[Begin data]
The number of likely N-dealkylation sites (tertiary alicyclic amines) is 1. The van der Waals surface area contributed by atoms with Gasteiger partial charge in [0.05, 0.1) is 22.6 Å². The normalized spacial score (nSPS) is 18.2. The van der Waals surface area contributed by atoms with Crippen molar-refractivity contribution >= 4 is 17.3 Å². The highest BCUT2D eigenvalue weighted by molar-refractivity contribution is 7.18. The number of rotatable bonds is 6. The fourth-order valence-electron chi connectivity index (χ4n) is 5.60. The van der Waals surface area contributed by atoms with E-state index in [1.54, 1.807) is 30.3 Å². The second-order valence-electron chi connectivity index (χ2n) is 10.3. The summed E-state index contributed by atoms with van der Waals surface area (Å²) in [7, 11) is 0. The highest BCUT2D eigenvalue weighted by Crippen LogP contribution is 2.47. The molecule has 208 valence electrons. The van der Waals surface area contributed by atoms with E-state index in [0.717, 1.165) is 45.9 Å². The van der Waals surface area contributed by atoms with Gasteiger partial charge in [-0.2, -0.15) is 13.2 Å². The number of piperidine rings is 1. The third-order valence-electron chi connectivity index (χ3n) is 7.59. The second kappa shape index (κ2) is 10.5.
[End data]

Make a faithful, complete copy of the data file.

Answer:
The number of likely N-dealkylation sites (tertiary alicyclic amines) is 1. The van der Waals surface area contributed by atoms with Gasteiger partial charge in [0.05, 0.1) is 22.6 Å². The normalized spacial score (nSPS) is 18.2. The van der Waals surface area contributed by atoms with Crippen molar-refractivity contribution >= 4 is 17.3 Å². The highest BCUT2D eigenvalue weighted by molar-refractivity contribution is 7.18. The number of rotatable bonds is 6. The fourth-order valence-electron chi connectivity index (χ4n) is 5.60. The van der Waals surface area contributed by atoms with E-state index in [1.54, 1.807) is 30.3 Å². The second-order valence-electron chi connectivity index (χ2n) is 10.3. The summed E-state index contributed by atoms with van der Waals surface area (Å²) in [7, 11) is 0. The highest BCUT2D eigenvalue weighted by Crippen LogP contribution is 2.47. The molecule has 208 valence electrons. The van der Waals surface area contributed by atoms with E-state index in [0.717, 1.165) is 45.9 Å². The van der Waals surface area contributed by atoms with Gasteiger partial charge in [-0.2, -0.15) is 13.2 Å². The number of piperidine rings is 1. The third-order valence-electron chi connectivity index (χ3n) is 7.59. The second kappa shape index (κ2) is 10.5.